More often than not it requires a horrendous event, such as the choking to death of George Floyd, or the senseless shooting down of six Asian-American women in Georgia, to expose the dark, racist underbelly of American society, and bring it into the limelight. But hatred, and its manifestation as hate crimes, had been an integral aspect of that society, and violence against Asian-Americans, driven by anti-Asian xenophobia, has become an inbuilt American practice, particularly during times of crisis. The history of anti-immigrant sentiment in the US is indeed long, going as far back as the early days when Chinese labourers were conscripted and brought to the country to work in railway construction. The capitalistic structure, and the feelings of competition it breeds, can often produce racial violence by the white majority against Asian migrants who might be perceived as threats to American jobs. Thus anti-Asian sentiment in the US existed much before the Covid-19 pandemic and former President Donald Trump’s racist remarks about the ‘China virus’, or the ‘kung flu’. However, Trump’s racist jibes did serve to reignite anti-Chinese sentiments and channel popular fear and rage against persons of Mongoloid descent, resulting in tragedies of the type witnessed in Georgia. The Centre for the Study of Hate and Extremism has asserted that according to their research, hate crimes against Asian Americans surged by 150% during the Trump era.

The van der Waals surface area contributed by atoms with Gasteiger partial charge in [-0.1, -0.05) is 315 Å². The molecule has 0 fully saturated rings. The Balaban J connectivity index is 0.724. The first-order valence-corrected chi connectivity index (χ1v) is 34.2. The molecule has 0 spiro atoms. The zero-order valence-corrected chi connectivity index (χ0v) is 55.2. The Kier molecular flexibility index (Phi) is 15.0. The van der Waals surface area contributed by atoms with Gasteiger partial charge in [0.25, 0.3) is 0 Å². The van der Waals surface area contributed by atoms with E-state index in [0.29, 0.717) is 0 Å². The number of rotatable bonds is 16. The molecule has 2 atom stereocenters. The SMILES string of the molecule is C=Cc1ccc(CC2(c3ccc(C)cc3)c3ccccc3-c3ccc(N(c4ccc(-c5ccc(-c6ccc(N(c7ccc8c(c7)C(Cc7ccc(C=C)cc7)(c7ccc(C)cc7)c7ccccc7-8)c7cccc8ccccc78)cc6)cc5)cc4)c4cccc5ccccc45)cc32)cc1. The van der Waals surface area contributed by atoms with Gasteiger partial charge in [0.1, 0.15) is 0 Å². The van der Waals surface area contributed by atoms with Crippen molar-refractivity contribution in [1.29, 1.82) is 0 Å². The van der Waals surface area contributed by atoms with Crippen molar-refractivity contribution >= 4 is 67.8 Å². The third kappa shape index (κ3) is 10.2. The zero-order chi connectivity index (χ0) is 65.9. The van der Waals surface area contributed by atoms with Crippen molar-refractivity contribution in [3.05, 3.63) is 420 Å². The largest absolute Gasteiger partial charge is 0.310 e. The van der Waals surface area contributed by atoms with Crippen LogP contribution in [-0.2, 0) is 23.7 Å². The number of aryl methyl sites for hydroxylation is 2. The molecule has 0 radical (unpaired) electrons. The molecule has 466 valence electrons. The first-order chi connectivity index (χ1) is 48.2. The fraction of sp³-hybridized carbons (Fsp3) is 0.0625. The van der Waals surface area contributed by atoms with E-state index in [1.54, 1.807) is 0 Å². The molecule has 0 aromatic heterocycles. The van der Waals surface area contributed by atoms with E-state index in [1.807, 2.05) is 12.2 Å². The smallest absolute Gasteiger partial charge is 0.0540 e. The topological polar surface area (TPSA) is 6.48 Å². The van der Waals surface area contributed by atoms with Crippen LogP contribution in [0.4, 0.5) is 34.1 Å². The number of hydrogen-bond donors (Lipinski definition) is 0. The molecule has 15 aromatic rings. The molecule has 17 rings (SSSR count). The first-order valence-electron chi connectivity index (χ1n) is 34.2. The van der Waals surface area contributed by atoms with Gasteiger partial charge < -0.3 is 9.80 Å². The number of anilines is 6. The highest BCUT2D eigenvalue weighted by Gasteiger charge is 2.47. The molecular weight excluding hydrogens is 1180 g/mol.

Cities across the US have seen attacks against Asian-Americans, particularly older people, according to the latest study by a group documenting anti-Asian hate and discrimination. Protests against these attacks, often participated in by liberal whites, have taken place all over the country, but it would require a systematic transformation, rather than such transient outpourings of challenges, to tackle what has become an endemic societal problem. Fortunately, the new administration appears to be keen to grasp the nettle, and President Joe Biden has already signed a memorandum denouncing the Trump administration’s discriminatory sentiments directed at the Asian-American and Pacific Islander community and pledging to better combat anti-Asian racism. Moderate Republicans too must step up to contain the hate fallout and condemn the actions of their radical supporters in no uncertain terms. But the problem, of course, far transcends political or administrative concerns, despite the reality that prompt arrest of culprits by the police and holding them to account would go a long way to reassure a fearful segment of citizens. In the ultimate analysis it has to be tackled as an integration of communities issue and leaders of each community must not merely condemn the violence, but also reach out to try and bridge the gaps that exist. Educating and enlightening the majority community would perhaps go a long way to mitigate the fallouts of what essentially is a clash of cultures and subdue the fears roused by such a clash.